Monkey Business (1952)

12 07 2010

Cary Grant does something of a reprise of his role in Bringing Up Baby here and Howard Hawks is obviously trying to one up his own antics of that film, but it all ends up a little bit short of that movie. It’s still a lot of fun and one can’t really fault Hawks for being able to produce something so zany and goofy without peering off the side of complete insanity. I’m sure the term “controlled chaos” has been used to describe the comedy of Hawks in the past, but it fits so well. There’s a restraint to all the craziness here, and it’s quite impressive to feel that Hawks is still in complete control even after the script begins to read like the dwellings of a mental patient.

Where as Bringing Up Baby takes a believable enough scenario and pushes it to the furthest extreme of the natural world, this movie begins with a concept that is completely out of this world (the development of a “youth serum”) and just playfully bounces along inside its own fantasy world for the entire running time. That isn’t to sell the film short, it’s still great fun, but it lacks the spontaneity found in the chaos of the aforementioned film. Again, we still have chaos, but this is a more noticeable example of that “controlled chaos” I mentioned earlier.

At the risk of getting way too analytical, I’ll admit that in terms of actual space, this is a more open film. There’s actual scenes that are shot outdoors and not just in a “outdoors” set but that’s not really fair to either film. Neither of them are photography-driven movies. Sure, Hawks had an eye for excellent composition in his more “serious” works (despite his claim that he didn’t) but the examples for it here are few and very fleeting. This one looks a little better just by default as it came during the time when black and white film stock looked it’s very best in America cinema, but basically, I’m saying this is a non-factor in both films.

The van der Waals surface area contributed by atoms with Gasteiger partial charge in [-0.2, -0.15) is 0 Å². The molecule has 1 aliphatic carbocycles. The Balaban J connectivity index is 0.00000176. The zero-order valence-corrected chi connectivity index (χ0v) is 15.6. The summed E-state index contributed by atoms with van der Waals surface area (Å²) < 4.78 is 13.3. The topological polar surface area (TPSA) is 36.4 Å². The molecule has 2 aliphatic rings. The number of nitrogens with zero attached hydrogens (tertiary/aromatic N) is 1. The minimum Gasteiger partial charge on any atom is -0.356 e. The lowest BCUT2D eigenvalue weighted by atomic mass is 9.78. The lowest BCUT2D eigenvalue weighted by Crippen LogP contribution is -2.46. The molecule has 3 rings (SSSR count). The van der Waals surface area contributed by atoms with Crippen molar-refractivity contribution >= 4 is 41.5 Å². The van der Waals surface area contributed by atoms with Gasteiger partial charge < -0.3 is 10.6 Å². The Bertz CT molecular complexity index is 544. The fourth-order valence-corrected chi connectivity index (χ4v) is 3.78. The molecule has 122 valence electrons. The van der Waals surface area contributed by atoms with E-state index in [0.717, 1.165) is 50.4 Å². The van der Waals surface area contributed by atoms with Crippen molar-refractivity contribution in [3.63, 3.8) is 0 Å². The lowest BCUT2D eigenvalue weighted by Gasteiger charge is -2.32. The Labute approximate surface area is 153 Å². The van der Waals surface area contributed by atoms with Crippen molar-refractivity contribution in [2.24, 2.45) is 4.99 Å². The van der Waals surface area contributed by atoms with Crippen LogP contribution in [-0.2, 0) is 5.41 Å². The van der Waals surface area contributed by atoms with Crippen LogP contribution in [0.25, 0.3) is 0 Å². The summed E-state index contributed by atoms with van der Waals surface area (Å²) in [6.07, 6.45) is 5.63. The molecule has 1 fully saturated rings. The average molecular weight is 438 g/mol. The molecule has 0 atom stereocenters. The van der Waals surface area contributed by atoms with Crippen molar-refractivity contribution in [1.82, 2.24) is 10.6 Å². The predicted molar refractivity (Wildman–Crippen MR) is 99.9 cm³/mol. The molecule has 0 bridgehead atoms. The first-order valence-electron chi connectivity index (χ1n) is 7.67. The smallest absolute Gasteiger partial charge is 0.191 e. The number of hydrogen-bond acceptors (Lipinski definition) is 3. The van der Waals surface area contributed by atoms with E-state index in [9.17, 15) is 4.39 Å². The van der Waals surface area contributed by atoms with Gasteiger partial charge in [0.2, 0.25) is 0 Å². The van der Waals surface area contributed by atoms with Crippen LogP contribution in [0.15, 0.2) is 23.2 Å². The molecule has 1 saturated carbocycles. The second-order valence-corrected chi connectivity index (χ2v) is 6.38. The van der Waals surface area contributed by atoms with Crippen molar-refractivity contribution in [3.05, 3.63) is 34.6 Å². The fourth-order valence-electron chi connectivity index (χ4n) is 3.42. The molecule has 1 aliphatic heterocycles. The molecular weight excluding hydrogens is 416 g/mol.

What is a factor, though, is the writing. The screenplay here has been penned by Ben Hecht (worked on Stagecoach), Charles Lederer (His Girl Friday), and I.A.L Diamond (Some Like It Hot) — I’d venture to guess that these three developed the original script for the 1931 version of the film, of which I have not seen, and then in 1952, Hawks himself looked after and maybe made a rewrite or two. This is all important because it reflects the culture of a 1930’s comedy (I’m hesitant to drop the word screwball) and thus, the film feels like it is a product of the 1930s. The fact that the story involves two seminal 1930s Hollywood stars, Ginger Rogers and Cary Grant, dramatically reverting back to their ways of youth implies that Hawks was more aware of things then he’d like to admit.

It’s a 1930s comedy (again, “screwball” territory, I suppose) masked in the makeup of a 1950s production. Sure, Marilyn Monroe’s performance as the clueless secretary seems entirely to be a product of the 1950s, but that’s a small thing – though as I said with Gentlemen Prefer Blondes, it could launch an entire series of feminist theory. As a whole though, the film is a call back to Rogers’ and Grant’s (and one could argue, Hawks’) golden years. It’s a nice tribute to the era that spawned it, but Bringing Up Baby this is not.

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